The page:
At dawn we were taken out on the Burro Burro River for a wildlife-spotting boat trip. We saw lots of trees! Also many birds. And a spider, and a frog. That's it. I do like to mess about on the river though, and it was nice to just glide through the jungle with the high banks on either side of the river, listening to the sound of the forest.
The "restaurant" was a permanent cover with a table underneath. There were some bench seats, but most of us just sat around eating on logs on the ground. Jackie cooked up soup with dumplings, followed by chicken, rice and vegetables. As I still had a rather tender tummy, I stuck to the soup with some added rice and bread. Very nice it was too.
Burro Burro River runs past the Carahaa camp. The waters are home to giant otters, caiman, rays and piranhas, to name a few. Not somewhere you would want to go swimming! I was disappointed to see that the water wasn't as clean as I expected, and that there was pollution foam floating about at various stages.
The jungle is obviously very verdant, this is a rain forest after all. Many plants that we nuture at home in small pots, grow to gigantic proportions here, and you see various plants, trees and flowers that you never knew existed. The forest can become rather overwhelming, with the sheer size of the trees and the thick undergrowth, almost as if the jungle is threatening to swallop you up. You can understand how people can be lost in the jungle forever, and how you should never go out for a walk alone!
In this part of the world, ants nests take on enormous proportions. Mind you, the ants are rather large too, and some of them have painful bites!
Unlike in Norway, where I come from, where ants nests are built on the ground, the Guaynese ants seem to prefer a loftier abode. Many ants nests we saw were built high on the trunks of trees, some even right at the top!
Again the facilties were better than expected, I thought we would have to use the bush, but no, a latrine was provided some distance away from the camp. A wooden seat within a partially enclosed shed, even toilet paper was provided. From the path you could see whether the latrine was taken or not, as there was no door on the front.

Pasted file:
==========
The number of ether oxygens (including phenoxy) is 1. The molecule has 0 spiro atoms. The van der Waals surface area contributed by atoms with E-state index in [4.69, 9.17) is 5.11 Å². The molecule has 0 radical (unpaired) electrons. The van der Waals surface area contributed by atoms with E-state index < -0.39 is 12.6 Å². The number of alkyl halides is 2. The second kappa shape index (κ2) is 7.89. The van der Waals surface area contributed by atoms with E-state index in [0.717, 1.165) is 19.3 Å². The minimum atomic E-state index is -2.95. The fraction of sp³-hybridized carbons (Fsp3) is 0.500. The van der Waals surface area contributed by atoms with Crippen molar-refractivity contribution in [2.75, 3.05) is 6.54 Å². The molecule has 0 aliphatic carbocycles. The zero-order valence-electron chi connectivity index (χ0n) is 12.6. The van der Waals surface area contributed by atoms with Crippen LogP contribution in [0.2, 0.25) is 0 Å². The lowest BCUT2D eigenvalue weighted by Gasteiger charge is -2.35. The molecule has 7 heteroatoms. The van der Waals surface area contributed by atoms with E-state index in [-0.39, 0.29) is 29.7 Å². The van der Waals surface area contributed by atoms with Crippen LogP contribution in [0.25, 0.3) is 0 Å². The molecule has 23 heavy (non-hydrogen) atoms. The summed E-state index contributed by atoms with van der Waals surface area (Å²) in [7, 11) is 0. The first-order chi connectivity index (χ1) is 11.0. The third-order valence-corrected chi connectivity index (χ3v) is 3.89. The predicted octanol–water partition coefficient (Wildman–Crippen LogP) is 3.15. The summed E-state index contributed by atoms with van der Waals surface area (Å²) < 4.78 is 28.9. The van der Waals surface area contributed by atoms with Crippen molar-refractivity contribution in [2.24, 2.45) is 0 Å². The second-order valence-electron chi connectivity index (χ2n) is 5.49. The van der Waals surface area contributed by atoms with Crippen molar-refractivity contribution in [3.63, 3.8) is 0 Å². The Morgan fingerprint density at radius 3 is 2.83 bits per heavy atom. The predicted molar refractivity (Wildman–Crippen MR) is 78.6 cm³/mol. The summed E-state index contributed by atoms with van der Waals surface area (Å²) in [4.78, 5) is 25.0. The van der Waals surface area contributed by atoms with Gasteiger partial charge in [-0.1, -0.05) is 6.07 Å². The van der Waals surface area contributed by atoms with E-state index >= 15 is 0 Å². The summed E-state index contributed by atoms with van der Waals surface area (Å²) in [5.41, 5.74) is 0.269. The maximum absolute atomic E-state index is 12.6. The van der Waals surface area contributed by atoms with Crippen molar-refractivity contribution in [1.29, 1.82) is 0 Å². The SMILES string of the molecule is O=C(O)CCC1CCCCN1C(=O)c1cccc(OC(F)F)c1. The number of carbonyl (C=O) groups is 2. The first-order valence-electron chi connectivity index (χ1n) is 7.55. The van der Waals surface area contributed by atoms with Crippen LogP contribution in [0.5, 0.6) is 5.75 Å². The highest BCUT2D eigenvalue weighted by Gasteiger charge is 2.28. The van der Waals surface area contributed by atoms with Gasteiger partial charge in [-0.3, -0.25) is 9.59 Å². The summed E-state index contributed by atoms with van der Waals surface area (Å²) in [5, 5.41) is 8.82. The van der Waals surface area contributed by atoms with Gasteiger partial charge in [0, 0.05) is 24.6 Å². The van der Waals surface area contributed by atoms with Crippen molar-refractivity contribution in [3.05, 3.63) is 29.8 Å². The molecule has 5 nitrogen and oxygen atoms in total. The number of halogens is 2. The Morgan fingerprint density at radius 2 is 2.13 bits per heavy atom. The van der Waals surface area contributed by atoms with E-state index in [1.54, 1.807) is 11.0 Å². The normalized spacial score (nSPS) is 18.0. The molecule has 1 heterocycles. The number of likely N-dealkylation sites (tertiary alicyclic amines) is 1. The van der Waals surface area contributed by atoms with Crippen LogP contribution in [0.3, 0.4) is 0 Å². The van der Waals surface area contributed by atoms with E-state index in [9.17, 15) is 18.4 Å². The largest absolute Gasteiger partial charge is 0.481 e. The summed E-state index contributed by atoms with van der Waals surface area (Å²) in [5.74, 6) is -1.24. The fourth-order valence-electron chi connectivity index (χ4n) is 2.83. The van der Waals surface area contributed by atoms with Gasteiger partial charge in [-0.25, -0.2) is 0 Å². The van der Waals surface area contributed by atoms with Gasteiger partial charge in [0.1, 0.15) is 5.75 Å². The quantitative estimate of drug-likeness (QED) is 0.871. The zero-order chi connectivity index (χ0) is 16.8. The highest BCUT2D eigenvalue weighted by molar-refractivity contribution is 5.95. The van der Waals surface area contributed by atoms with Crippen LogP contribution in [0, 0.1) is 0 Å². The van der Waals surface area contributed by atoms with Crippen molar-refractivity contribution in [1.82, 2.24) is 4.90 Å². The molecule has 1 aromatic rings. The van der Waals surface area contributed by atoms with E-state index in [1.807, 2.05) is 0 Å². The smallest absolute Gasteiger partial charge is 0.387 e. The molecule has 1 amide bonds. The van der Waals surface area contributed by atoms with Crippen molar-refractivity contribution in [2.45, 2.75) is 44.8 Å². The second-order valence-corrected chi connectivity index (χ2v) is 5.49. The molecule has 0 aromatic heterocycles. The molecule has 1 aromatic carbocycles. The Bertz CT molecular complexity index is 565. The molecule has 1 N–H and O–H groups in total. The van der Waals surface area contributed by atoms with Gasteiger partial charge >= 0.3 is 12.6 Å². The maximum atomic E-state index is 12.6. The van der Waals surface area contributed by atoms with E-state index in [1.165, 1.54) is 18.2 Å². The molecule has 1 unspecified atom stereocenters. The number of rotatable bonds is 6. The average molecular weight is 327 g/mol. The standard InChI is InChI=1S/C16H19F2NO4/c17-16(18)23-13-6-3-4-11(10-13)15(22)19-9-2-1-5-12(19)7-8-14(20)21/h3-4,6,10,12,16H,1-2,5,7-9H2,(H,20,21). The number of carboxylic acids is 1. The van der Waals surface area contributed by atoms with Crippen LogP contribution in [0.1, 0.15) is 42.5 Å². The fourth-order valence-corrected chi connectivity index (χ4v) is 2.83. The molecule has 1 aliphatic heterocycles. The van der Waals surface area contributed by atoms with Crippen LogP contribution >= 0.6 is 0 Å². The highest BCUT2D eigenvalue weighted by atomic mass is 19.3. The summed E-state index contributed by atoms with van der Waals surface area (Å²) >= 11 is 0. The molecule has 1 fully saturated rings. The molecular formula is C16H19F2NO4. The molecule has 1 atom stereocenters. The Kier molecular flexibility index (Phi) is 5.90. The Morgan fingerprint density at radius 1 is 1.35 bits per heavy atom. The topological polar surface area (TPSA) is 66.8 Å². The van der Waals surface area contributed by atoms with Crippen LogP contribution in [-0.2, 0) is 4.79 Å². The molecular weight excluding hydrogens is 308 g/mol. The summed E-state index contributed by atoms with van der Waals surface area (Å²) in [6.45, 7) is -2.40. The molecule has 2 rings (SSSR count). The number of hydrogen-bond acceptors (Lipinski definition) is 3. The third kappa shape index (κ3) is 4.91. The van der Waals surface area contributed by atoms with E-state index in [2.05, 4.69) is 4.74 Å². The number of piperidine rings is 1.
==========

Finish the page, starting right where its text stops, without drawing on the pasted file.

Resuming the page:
The excursion to the latrine in the middle of the night was a great experience! Armed with my head torch, I set out to try and find the path, disturbing a night jar in the process. It is mighty dark in the jungle at night! The walk to the latrine seemed five times longer in the blackness of night, but I love being in the forest on my own, so relished this experience!
With us to Carahaa came a few of the satff from Surama, two girls who did the cooking - Jackie and Lisa - plus a few boatmen, and of course, Gary, the guide.
Jackie and Lisa produced the most fantastic meal in this kitchen! When I commented on how well they coped with such basic facilties, Jackie explained that most villagers cook like that at home! I felt very embarrassed about possibly having appeared patronising through my ignorance! Jackie didn't seem to mind though.
Accommodation at Carahaa is in hammocks, suspended under a tarpauling roof. I chose the hammock nearest the jungle, as I wanted to spend the night, knowing that between me and acres of wild, virgin rainforest, was just a thin mosquito net! What an experience! I have spent the night in a hammock before, and I sleep remarkably well in those contraptions, so I was really looking forward to the night spent at Carahaa.
I was not disappointed! The sounds of the jungle at night, the incredible darkness, the knowledge that there was a wild, wild jungle out there, the wake-up call from the howler monekys in the morning - it was all magical! This really was one of the highlights of the trip!
By lunchtime on the journey to Surama, we have reached Mabura, where we stop at a snackette called 58. Paul suggests we buy a snack here, as lunch will not be until about 4pm when we should reach Surama.
We buy a tasty cheese pasty and some crisps, which we later are very grateful for, as the journey did not quite go to plan. Well, not to Paul's plan anyway.
With many stops along the way for peeing, photography, stretching legs, changing seats, waiting for the pontoon ferry, digging ourselves out of mud seas or pulling others out of enormous puddles, it was actually nearer 9pm before we reached Surama. Lunch then turned into dinner. We had been travelling since 7.15 in the morning, so were jolly glad of the snack at lunchtime.